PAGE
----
As a response to The Dangerous Book for Boys, which capitalised on the nostalgic appeal of the Boy's Own annuals, creators Andrew J Buchanan and Miriam Peskowitz brought out the equally anachronistic The Daring Book for Girls in 2007. Such books are designed to wrench kids away from technology and out into the world of r/life experience and adventure and their success suggests that, as the publishers claim, they've "hit a public nerve".


Described as a "how-to manual for enthusiastic, unfettered adventure", the book includes such worthile titbits and activities as how to pitch a tent, get horseback riding tips, set up a lemonade stand or how to tie a hitch knot and make a labryinth. Also include are stories about heroic female role models and


The Australian edition of the book ignited a small controversy on 2008, when it included a section on how to play the didgeridoo. According to aboriginal cultural protocols, females are banned from touching or playing the instrument. The publishers responded with an apology and an intent to remove the section: "HarperCollins will replace this item when the book is reprinted as clearly we had no intention to offend." . Somehow that meek aquiescence doesn't seem very daring.


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Comments 5 comments

Austinstar profile image

Austinstar 5 years ago from Somewhere in the universe

Very interesting. I've never heard of these books. Actually, I'm glad I didn't. But they are a slice of history.


Rod Marsden profile image

Rod Marsden 5 years ago from Wollongong, NSW, Australia

I remember the St Trinians movies. They were crude, rude and, well, absurd but funny.

The whole idea of bringing up girls separate from boys is absurd with a great many pitfalls. I reckon it didn't do the British in the 19th Century much good. Mind you girls seem to do better at math and science without boys around and boys seem to do better at English without girls around.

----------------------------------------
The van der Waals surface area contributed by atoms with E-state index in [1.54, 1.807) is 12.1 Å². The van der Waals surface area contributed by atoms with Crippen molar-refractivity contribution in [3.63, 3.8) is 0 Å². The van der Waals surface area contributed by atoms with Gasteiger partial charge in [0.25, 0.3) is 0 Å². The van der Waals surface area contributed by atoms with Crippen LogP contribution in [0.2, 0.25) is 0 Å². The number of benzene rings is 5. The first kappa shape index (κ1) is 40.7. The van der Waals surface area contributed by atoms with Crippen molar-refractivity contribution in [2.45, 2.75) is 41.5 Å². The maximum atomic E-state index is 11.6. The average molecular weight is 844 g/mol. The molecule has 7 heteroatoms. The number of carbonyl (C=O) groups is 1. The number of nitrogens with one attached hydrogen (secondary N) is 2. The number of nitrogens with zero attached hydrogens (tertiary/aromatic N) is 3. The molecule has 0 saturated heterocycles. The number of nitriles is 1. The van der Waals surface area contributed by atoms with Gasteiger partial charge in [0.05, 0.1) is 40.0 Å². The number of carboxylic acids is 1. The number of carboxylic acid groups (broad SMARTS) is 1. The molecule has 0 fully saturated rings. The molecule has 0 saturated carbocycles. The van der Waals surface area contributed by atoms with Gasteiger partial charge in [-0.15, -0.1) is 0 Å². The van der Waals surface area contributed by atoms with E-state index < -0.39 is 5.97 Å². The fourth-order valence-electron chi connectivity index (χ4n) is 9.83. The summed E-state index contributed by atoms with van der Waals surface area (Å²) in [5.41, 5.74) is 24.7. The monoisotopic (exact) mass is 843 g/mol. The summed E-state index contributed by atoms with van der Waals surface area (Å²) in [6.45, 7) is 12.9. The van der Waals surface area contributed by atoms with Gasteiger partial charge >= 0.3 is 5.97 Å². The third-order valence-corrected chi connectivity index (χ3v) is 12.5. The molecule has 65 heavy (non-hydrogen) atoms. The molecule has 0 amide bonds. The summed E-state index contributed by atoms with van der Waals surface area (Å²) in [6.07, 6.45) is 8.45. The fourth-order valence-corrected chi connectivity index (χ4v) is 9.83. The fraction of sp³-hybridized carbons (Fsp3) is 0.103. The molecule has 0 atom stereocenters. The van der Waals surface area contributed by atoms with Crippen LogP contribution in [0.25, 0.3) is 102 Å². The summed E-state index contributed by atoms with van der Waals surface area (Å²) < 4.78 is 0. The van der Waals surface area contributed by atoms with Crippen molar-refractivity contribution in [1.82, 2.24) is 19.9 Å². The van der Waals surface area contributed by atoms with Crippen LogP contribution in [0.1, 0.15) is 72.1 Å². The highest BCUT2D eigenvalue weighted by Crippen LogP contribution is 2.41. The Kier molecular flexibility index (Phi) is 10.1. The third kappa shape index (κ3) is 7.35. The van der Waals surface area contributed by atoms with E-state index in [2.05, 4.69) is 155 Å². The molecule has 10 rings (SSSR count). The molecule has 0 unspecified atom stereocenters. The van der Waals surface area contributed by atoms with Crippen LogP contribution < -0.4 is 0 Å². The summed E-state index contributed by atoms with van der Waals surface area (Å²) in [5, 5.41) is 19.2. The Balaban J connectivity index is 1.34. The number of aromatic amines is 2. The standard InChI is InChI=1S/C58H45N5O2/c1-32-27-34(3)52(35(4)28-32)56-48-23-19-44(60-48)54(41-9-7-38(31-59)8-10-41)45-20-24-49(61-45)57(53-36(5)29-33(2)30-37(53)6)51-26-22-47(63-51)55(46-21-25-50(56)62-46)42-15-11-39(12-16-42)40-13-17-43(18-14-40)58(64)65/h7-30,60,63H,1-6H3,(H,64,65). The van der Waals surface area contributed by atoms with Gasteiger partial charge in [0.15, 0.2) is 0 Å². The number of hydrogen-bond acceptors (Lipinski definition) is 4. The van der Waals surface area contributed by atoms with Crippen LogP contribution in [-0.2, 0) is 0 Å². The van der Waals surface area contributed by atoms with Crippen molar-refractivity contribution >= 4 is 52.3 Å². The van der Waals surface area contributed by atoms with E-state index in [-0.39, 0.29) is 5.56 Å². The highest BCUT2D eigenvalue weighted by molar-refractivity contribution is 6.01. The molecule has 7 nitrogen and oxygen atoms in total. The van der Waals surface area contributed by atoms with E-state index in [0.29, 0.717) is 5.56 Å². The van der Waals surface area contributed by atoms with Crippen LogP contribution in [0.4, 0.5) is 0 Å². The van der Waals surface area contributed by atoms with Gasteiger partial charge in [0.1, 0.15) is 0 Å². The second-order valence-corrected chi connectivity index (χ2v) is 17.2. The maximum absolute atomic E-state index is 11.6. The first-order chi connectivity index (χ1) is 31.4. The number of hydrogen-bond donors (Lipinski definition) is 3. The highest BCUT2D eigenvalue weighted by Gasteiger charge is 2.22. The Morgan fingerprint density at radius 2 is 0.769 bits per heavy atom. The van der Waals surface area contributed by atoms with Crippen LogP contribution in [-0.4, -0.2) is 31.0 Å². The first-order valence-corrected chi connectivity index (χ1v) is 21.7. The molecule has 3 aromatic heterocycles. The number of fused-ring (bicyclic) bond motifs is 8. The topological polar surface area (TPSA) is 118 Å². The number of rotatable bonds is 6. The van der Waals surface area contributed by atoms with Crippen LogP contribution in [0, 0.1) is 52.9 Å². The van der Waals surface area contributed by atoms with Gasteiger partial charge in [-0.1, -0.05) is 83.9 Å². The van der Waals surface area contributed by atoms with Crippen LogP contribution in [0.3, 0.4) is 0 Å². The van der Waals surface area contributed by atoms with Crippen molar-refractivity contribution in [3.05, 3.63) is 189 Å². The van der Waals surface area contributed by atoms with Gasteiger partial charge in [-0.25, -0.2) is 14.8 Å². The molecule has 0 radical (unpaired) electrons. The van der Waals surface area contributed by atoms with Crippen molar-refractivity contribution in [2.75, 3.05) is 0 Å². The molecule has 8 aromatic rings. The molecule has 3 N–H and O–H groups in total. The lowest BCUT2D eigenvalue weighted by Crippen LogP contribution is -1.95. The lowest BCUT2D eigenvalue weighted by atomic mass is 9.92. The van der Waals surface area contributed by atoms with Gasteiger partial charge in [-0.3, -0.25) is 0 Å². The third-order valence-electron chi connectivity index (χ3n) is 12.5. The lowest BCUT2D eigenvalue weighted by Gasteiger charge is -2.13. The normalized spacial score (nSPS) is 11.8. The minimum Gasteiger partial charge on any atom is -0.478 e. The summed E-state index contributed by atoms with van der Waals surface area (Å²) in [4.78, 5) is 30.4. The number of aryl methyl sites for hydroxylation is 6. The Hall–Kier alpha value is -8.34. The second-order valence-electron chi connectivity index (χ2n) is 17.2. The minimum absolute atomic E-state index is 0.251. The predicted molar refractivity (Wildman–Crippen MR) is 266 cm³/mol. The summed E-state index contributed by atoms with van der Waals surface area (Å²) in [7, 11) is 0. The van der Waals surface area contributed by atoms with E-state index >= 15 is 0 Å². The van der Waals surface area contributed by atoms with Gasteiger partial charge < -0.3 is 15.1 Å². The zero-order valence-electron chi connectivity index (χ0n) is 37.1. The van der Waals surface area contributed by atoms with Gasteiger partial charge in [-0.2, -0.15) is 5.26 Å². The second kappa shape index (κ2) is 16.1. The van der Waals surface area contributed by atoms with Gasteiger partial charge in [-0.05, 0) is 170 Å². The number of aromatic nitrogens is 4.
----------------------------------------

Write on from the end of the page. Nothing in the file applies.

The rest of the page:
Young 19th Century British ladies no doubt got the shock of their lives while on holidays in India, part of the empire. Some of the designs on those temples are better than the French postcards of the day and then there is the Kama Sutra to consider - definitely NOT British!

My sisters used to mostly pick up Casper the friendly Ghost and Wendy the good witch comics. They were American. I remember my eldest sister picking up the occasional Daisy comic paper from England.


Jane Bovary profile image

Jane Bovary 5 years ago from The Fatal Shore Author

Austin, I don't think you missed much..;) I bet Margret Thatcher read them...she'd be the right demographic.


Jane Bovary profile image

Jane Bovary 5 years ago from The Fatal Shore Author

Rod, yes St Trinians were funny. I'm a big fan of Alistair Sim and George Cole.

Maybe you should write a hub about those temples. They sound really intriguing. Or would it be too out there for Google's puritan tastes...?


Rod Marsden profile image

Rod Marsden 5 years ago from Wollongong, NSW, Australia

Probably too out there, Jane.